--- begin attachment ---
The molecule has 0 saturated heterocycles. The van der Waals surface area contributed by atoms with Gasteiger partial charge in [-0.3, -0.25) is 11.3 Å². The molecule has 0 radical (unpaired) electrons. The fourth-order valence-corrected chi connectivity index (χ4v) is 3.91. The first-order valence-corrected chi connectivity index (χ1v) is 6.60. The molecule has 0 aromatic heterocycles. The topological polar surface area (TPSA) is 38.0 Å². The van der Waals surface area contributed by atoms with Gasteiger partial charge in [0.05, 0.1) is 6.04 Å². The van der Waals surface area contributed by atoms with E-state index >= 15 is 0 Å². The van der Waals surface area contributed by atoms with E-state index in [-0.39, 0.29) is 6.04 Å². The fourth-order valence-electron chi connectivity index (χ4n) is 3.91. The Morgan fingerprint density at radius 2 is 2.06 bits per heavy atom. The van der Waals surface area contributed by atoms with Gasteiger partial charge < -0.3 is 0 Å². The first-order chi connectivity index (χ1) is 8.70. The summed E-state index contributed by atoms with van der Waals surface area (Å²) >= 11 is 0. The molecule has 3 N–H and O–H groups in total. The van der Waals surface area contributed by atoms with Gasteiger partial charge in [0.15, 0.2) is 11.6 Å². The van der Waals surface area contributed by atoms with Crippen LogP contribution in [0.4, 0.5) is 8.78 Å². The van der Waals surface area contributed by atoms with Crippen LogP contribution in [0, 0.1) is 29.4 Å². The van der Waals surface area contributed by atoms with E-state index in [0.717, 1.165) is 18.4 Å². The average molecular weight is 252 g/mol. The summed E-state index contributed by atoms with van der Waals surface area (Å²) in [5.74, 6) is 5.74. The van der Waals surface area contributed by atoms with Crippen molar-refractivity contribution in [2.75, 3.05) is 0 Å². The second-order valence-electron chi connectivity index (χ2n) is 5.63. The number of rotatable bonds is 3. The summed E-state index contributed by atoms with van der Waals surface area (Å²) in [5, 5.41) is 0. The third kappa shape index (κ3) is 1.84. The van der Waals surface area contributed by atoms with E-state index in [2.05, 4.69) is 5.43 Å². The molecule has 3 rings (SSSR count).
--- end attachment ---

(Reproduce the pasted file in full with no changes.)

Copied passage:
The molecule has 0 saturated heterocycles. The van der Waals surface area contributed by atoms with Gasteiger partial charge in [-0.3, -0.25) is 11.3 Å². The molecule has 0 radical (unpaired) electrons. The fourth-order valence-corrected chi connectivity index (χ4v) is 3.91. The first-order valence-corrected chi connectivity index (χ1v) is 6.60. The molecule has 0 aromatic heterocycles. The topological polar surface area (TPSA) is 38.0 Å². The van der Waals surface area contributed by atoms with Gasteiger partial charge in [0.05, 0.1) is 6.04 Å². The van der Waals surface area contributed by atoms with E-state index >= 15 is 0 Å². The van der Waals surface area contributed by atoms with E-state index in [-0.39, 0.29) is 6.04 Å². The fourth-order valence-electron chi connectivity index (χ4n) is 3.91. The Morgan fingerprint density at radius 2 is 2.06 bits per heavy atom. The van der Waals surface area contributed by atoms with Gasteiger partial charge < -0.3 is 0 Å². The first-order chi connectivity index (χ1) is 8.70. The summed E-state index contributed by atoms with van der Waals surface area (Å²) >= 11 is 0. The molecule has 3 N–H and O–H groups in total. The van der Waals surface area contributed by atoms with Gasteiger partial charge in [0.15, 0.2) is 11.6 Å². The van der Waals surface area contributed by atoms with Crippen LogP contribution in [0.4, 0.5) is 8.78 Å². The van der Waals surface area contributed by atoms with Crippen LogP contribution in [0, 0.1) is 29.4 Å². The van der Waals surface area contributed by atoms with E-state index in [0.717, 1.165) is 18.4 Å². The average molecular weight is 252 g/mol. The summed E-state index contributed by atoms with van der Waals surface area (Å²) in [5.74, 6) is 5.74. The van der Waals surface area contributed by atoms with Crippen molar-refractivity contribution in [2.75, 3.05) is 0 Å². The second-order valence-electron chi connectivity index (χ2n) is 5.63. The number of rotatable bonds is 3. The summed E-state index contributed by atoms with van der Waals surface area (Å²) in [5, 5.41) is 0. The third kappa shape index (κ3) is 1.84. The van der Waals surface area contributed by atoms with E-state index in [2.05, 4.69) is 5.43 Å². The molecule has 3 rings (SSSR count).